I guess I agree with you. But they came to me with this offer and I just wanted to make sure that I was not being taken advantage of. They had mentioned royalties but opted for a single payout. Here is another question, if a designer came to a company with a design for a new product then a payment for the design would be more appropriate, right? Thanks for responding so quickly,

Sorry to say I don’t think they owe you anything at all since you were paid to do the work.

In the future, consider:

A typical freelancer would probably get $2k-$20k for such a project based on hours and materials. A firm would be in the $20k-$60k range. In both cases, the client owns all work produced, and the designer hopes for steady work from them in the future.

A less common arrangement is for royalties, where the design work is done for free or for a small fee in exchange for royalties, or to license the rights to a design. This is more often done by inventors than designers.

Yeah this is what I thought. In all my graphic design work the client owns the design, logo, etc… I don’t really see why it would be different in this case. I guess they made me an offer out of kindness? Thanks for the help this website is great.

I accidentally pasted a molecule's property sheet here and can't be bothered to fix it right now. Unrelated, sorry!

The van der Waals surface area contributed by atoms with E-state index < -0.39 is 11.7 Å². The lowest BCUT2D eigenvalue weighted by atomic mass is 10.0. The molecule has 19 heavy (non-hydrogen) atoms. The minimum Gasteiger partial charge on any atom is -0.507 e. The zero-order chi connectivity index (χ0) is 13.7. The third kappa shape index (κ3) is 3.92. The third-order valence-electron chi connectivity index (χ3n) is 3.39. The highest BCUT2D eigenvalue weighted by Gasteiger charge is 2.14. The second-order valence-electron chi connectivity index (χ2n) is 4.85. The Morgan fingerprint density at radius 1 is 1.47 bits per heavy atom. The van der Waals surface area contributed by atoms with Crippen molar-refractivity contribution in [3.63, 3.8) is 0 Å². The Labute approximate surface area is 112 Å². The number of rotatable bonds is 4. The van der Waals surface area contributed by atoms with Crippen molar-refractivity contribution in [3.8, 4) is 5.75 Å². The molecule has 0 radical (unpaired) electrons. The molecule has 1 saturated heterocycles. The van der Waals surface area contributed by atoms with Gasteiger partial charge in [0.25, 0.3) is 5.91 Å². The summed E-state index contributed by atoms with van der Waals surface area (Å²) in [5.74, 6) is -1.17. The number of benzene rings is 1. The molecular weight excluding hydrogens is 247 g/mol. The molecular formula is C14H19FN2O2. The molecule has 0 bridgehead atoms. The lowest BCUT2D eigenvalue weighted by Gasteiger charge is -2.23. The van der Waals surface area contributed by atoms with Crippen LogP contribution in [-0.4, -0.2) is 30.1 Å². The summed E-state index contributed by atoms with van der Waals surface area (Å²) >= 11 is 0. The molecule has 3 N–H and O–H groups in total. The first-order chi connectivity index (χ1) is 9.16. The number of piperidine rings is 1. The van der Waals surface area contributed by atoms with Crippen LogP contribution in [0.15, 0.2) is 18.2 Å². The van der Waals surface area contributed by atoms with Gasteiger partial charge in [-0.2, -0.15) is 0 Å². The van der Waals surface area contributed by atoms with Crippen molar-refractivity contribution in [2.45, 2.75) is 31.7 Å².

As others have said, they technically own the design. I’d take the ‘bonus’ they are offering you and consider it a great portfolio piece for your future in product design. Which is invaluable, even more if it is a success. (in which case I’m sure they’ll be calling you back)

Thats what I was thinking and they want to hire me again as it is. So all in all a good experience.

Sounds like a fat deal for them any way you dice this.
A new idea could be a game changer for a company and a few hundred bucks is truly diddly to a manufacturer. They spend more taking a client out to lunch and drinks.

In the future I would consider keeping good ideas to yourself and get a cheaper provisional patent to get pending. Treat these as ideas you developed on your own and then you can license it to them or others for a percentage of net sales. You’ll have steadier income for the long run if you license you own inventions rather than giving it away for an hourly wage plus a couple hundred measly bucks. Good ideas that are produced are literally worth hundreds of thousands if not millions.

Well I hope you are at least above US$75 per hour in your rates if not at $100 plus. You’e a professional and you need to eat, pay insurance, etc. so never discount what you’re really worth.

I have yet to agree to anything and I am going to ask for more. I also want wording that releases me from any liability and that allows me to use images of the product in my portfolio. This is my first freelance ID job so I’m learning as I go I guess. One of the things that drives me nuts about freelance is all the games I have to play with clients.